The Art and Culture Magazine: Inside Issue 52
NYC 1993: Experimental Jet Set, Trash and No Star, captures pop culture and politics.
Rudy Burckhardt records shapes and architecture.
Marc Isaacs' documentary The Road explores themes of loss and belonging.
BAFTA Shorts 2013
The short film is about to morph from a stepping stone into the main presentation.
Things have never been better for video game musicians.
In a rural landscape, Evening Hymns tells a melodic tale.
Akram Khan celebrates 100 years since Stravinsky’s ballet The Rite of Spring.
The Harbourfront Centre presents a collection of works from around the globe.
Film of the Month
by Rob Sorrenti
& Future Time Pictures
20 mins, 2011
Hollow is a sensitive observation about addiction. Exploring the idea that love isn’t always enough when it comes to getting clean and the sacrifice that comes with sobriety.
Winner of the Peoples' Choice Award: ASFF 2012.
Picks from the Blog
For the second time, New York artist Leslie Thornton returns to the Winkleman Gallery, New York, to exhibit an inspiring new work. Luna is a detailed examination of nature and technology, utilisng the interplay of place, memory, and abstraction to produce a piece glittering with colour and character. Running, 11 May to 22 June, Thornton’s practice crosses the borders of cinema, video, digital media and installation.
To celebrate the final month of the Aesthetica Short Film Festival (ASFF) call for entries, Aesthetica presents the essential film festivals to follow or attend this May. The deadline to submit a short film is the 31 May, and the final selection will be screened in York, 7 – 10 November. Covering the genres of drama, documentary, animation, comedy, music video, thriller, experimental and artists’ film, the festival showcases the films across 15 distinct and historic locations in the city of York. Here are our top film festivals this month.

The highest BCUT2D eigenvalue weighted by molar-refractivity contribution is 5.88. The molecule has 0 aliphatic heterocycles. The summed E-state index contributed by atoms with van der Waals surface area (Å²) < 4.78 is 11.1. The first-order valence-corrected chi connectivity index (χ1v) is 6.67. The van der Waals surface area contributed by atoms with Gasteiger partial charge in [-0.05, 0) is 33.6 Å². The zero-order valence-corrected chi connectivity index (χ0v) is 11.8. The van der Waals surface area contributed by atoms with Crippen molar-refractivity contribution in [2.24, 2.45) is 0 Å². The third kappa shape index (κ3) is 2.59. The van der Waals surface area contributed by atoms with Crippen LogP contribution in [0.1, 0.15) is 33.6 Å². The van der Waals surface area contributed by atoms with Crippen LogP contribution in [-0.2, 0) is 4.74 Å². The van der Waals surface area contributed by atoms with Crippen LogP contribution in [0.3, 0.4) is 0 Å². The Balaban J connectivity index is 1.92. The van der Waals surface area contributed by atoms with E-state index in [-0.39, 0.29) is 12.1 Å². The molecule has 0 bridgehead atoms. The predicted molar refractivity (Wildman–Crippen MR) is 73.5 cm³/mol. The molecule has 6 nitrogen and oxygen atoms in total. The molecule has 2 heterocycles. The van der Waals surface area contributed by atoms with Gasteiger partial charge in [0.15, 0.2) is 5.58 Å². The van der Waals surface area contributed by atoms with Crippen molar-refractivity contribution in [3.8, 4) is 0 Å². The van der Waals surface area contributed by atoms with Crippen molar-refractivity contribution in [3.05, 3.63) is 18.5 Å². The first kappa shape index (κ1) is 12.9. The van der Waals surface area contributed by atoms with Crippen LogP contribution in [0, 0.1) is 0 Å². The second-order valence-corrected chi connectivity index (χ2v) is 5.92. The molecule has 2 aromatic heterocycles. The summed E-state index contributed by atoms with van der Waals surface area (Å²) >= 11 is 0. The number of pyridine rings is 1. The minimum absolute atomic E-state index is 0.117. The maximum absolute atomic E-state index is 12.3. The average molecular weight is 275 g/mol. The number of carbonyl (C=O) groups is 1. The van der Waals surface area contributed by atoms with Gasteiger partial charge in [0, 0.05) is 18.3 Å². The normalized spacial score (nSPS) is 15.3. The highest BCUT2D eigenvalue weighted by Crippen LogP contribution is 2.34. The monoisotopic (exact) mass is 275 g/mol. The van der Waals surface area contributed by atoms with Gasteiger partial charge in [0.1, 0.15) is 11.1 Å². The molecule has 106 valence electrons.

The new Ellen Gallagher show opened on Wednesday at the Tate Modern. After the gigantic shows last year of both Damien Hirst and Edvard Munch it’s refreshing to see a not so publicly known artist on show throughout their sprawling rooms. Rather than packing the renowned artist punch, her work was allowed to ramble more freely, showing experimental mixes of collage and video work much looser than the display of a universally recognised artist.
Since 1988, Tate Liverpool has been the home of some of the world’s most important art works and attracted 15 million visitors. Opening its doors on 24 May, 1988, the gallery has become the most visited venue for modern and contemporary art outside of London. The gallery has already received several birthday wishes in the form of postcards, letters, emails and artworks, from Wayne Hemingway, Anthony McCall, Yoko Ono, Ed Ruscha, Bob and Roberta Smith, Zarina Bhimji and Colin Self.
Running in parallel with Brighton’s festival season is HOUSE, a celebration of visual art and domestic space. The lead artist for the sixth edition is Mariele Neudecker, who presents, Heterotopias and Other Domestic Landscapes at the Regency Town House, Brunswick Square, Brighton. Running 4 until 26 May, the exhibition is the artist’s most ambitious installation to date and utilises the building…